I would say the Fed has a reasonable argument for having and maintaining such a database, since you are buying a gun from a Federally licensed gun dealer. But, to require it from a private citizen is wrong. Guns are not just guns, they are private property as well.

Our government has a proven history of regulating the ownership and sale of some private property, why encourage them to regulate even more?

There are people still alive who can remember when it was a crime in this country to own gold. (there were certain exceptions, jelwelry, coin dealers, etc..) But ordinary citizens could neither buy, nor own gold metal. Yesterday it was gold. Today it's guns. What will it be tomorrow?
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Old January 25, 2013, 09:32 PM   #68
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I'm in the computer industry and I have to tell you, data quality is a major issue with every single database in existence no matter who owns it, operates it or maintains it. I can't even begin to guess how many dollars are spent every year by businesses and governments grappling with incorrect, missing and stale data, and I have zero faith in the Federal or any other government's ability to insure a quality background check service.

I used to travel extensively for business, lived on airplanes and hotels more than my own home. One morning as I was checking in for a flight at a kiosk I was surprised to see a message on the screen telling me that I could not use the kiosk, but to see a gate agent. I went to the gate agent, showed my ID and had to wait while she made a phone call.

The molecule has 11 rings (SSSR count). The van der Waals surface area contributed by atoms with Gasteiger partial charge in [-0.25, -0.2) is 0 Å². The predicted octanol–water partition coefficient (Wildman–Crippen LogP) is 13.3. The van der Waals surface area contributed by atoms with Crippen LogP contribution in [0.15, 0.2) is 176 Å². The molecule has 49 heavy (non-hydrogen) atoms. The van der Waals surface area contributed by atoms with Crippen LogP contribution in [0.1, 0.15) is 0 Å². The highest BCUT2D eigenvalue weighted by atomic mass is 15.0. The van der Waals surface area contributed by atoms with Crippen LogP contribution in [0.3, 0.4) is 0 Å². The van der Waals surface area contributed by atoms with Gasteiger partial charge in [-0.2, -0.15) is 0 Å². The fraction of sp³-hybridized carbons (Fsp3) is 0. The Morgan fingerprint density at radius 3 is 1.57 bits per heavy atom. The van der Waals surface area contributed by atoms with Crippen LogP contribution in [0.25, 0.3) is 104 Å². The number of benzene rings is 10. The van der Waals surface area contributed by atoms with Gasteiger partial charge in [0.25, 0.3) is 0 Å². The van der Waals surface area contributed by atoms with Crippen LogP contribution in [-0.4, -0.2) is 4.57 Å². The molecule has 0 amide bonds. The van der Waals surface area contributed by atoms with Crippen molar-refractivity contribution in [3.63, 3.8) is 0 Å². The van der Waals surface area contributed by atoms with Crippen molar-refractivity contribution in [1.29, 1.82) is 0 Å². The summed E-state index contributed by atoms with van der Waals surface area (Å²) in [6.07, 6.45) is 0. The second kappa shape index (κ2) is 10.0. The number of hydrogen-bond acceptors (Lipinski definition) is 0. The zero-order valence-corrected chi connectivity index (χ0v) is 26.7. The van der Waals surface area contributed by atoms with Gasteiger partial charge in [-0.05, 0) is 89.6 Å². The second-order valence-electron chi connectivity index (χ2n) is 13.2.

She chatted for a bit, hung up and told me to stand aside to let the other passengers check in. No explanations and no response when I asked for her supervisor. Only a terse warning to stand aside or security would be called. I stood aside and after everybody was checked in, another mysterious phone call was made and I was finally allowed through.

Thus began several years of frustration, delays, constant body searches and missed flights because my name was placed on the so-called no-fly list. There was no way to discover why my name was on the list. There was no process defined that would allow me to work with TSA to investigate and have my name removed from the list. None of the gate agents even told me that I was on this list for the first several months. It wasn't until one of them took me aside and at told me what was up that I finally understood what was going on.

Finally, after years of this kind of harassment, my name magically dropped off the list and I can now fly hassle free, but I still have no idea how I ended up there or indeed why my name was removed.

So no, I have no faith in a fair, just universal background check, and no, I have no faith that our great, unfeeling, uncaring federal government will even give a crap about implementing one.

But that's just me, and I'm just some guy on the internet.
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Old January 25, 2013, 10:53 PM   #69
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I don't think it is what most people seem to think it is. Federal data, yep. Records of convictions, and open wants & warrants ought to be in there. What else could there be? Records of adjudication of mental incompetence? Ought to be there, right?